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Whether your metal fencing is old or excessive and left over; multiple functions can be made with both.
With grazing deer on the loose, we ordered more than enough garden fence because falling short wasn’t an option. Our left over fencing was quickly turned into a dozen different things we needed anyway.
In this article, you’ll find good uses for old fence panels, what to do with left over chainlink fence, numerous ways on how to reuse metal fencing, and the best thing you can do with an old metal fence if none of these ideas work for you.
Looking for a new fence? The Best Fence to Keep Deer Out
Make mushroom tents to maintain humidity
Left over steel fencing has sturdy wire that can be used for making lightweight frames.
You’ll need a humidity tent to grow gourmet mushroom kits indoors. Without proper humidity levels you won’t get fruit (mushrooms).
Instead of purchasing a tent; reuse materials you already have to make a frame and line with any opaque plastic bag.
Thanks to these simple DIY humidity tents, we’ve enjoyed plenty of fresh lion’s mane and oyster mushrooms.
To make the frame:
- you’ll need wire cutters to cut manageable pieces for the size of frame you want to make
- And pliers to bend the wire and secure it together
Cut the wire into lengths as ready-to-use steel ties
Skip the zip ties! Once you cut your old metal fencing into steel ties, you’re going to find places to use them eventually.
I’ve used them to:
- secure fencing onto metal posts
- dry big bundles of sunflowers by securing them together and then shaping the excess into a hook to hang
- Snake a drain
- “lock” suitcase zippers together
- support live plants
- use in place of a carabiner (safely!) when I don’t have any more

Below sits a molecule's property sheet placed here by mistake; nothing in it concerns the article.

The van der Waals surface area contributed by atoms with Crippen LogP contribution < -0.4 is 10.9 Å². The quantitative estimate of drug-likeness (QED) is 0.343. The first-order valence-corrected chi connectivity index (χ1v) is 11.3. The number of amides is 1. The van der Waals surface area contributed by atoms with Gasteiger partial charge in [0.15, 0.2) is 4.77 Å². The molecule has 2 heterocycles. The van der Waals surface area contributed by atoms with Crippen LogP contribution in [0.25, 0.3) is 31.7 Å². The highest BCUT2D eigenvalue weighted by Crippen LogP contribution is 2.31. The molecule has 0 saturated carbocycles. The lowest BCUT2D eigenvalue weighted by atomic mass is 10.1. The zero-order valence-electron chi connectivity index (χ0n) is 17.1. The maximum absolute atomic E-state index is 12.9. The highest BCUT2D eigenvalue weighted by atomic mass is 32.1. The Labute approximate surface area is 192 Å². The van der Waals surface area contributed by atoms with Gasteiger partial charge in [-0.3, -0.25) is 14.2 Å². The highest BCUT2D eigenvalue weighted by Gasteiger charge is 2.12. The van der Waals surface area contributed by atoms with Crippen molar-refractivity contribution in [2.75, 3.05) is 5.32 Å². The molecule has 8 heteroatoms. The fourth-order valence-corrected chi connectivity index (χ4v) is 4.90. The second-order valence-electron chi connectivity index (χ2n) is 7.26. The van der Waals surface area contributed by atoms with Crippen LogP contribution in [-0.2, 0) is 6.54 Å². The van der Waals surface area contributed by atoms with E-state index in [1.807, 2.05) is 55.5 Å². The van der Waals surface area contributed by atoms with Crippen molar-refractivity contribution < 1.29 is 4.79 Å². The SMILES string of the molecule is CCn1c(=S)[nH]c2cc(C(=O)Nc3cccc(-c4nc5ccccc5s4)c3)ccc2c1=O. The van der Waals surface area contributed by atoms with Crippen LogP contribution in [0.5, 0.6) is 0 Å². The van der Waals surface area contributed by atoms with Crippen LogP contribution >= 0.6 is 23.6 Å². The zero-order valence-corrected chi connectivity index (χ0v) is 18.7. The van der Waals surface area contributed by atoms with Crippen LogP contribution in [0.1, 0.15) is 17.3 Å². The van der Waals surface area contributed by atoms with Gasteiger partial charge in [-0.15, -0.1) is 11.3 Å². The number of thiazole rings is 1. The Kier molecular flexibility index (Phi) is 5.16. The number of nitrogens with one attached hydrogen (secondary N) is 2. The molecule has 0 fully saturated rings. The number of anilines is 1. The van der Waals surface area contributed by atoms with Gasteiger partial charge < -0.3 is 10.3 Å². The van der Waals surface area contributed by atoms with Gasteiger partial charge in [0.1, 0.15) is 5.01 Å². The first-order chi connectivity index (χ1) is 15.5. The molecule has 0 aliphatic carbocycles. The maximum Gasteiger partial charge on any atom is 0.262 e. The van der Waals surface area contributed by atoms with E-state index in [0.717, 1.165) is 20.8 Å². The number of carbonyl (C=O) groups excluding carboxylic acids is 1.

- Close large bags
- and they could be used to pick some locks
More purposes for these steel wire ties are naturally explained throughout this post!
Use as a “tall telephone” pea trellis
“Tall telephone” peas grow super and tall; and tall is old fencing! As you can see, our peas surpassed 7 feet, but what else would have made such a height-appropraite trellis? Sticks perhaps but fencing was much easier.
A simple trellis like this is the best way to use old metal fence panels. It can lean on a structure or be stood upright with posts in the ground
Use up long lengths as full arbors
Speaking of trellises, old or left over fencing (in good shape) can make simple arbors. All you need are 2-4 T-posts to weave through and stick in the ground for the classic garden arbor.
Tall plants such as tomatoes, melons, squashes, peas, hardy kiwi vines, grapes, and more can be harvested from below as you walk under.
To make the arbor you wan to consider the best height and width for you. 14-16-foot fencing sections are long enough to arch-over for enough walking space under and between. One T-posts can be used used on either side of the arch to anchor it into the ground, but it’s more stable to have two T-posts on each side.
Use small sections as a lattice to top an arbor
Old fencing panels are a manageable size for this use. 4×4-foot or similar dimensions can easily be repurposed as a topper to an arbor. An arbor frame could use side and roof lattice for plant supports, especially fruit.
The lattice can be secured in place with repurposed steel wire ties from old fencing.
Make hoops to float row covers and shade cloth
Proper 3/4-inch thick conduit are super expensive to buy for making structural row cover hoops these days. Old fencing as wire hoops may not hold a row cover up against heavy snow fall, but they will hold shade or insect nets in summer.
Because these are thin wire hoops, they’re easy to stab into pots of any size with minimal root disturbance.
Repurposed steel for hoop supports are always better than PVC which will inevitably end up petrified, cracked, and in the garbage.
Our potatoes in pots were getting extremely hot in the sun until I surrounded the black pots with firewood and covered them with a shade cloth—thanks to the cut up old steel fencing as hoops.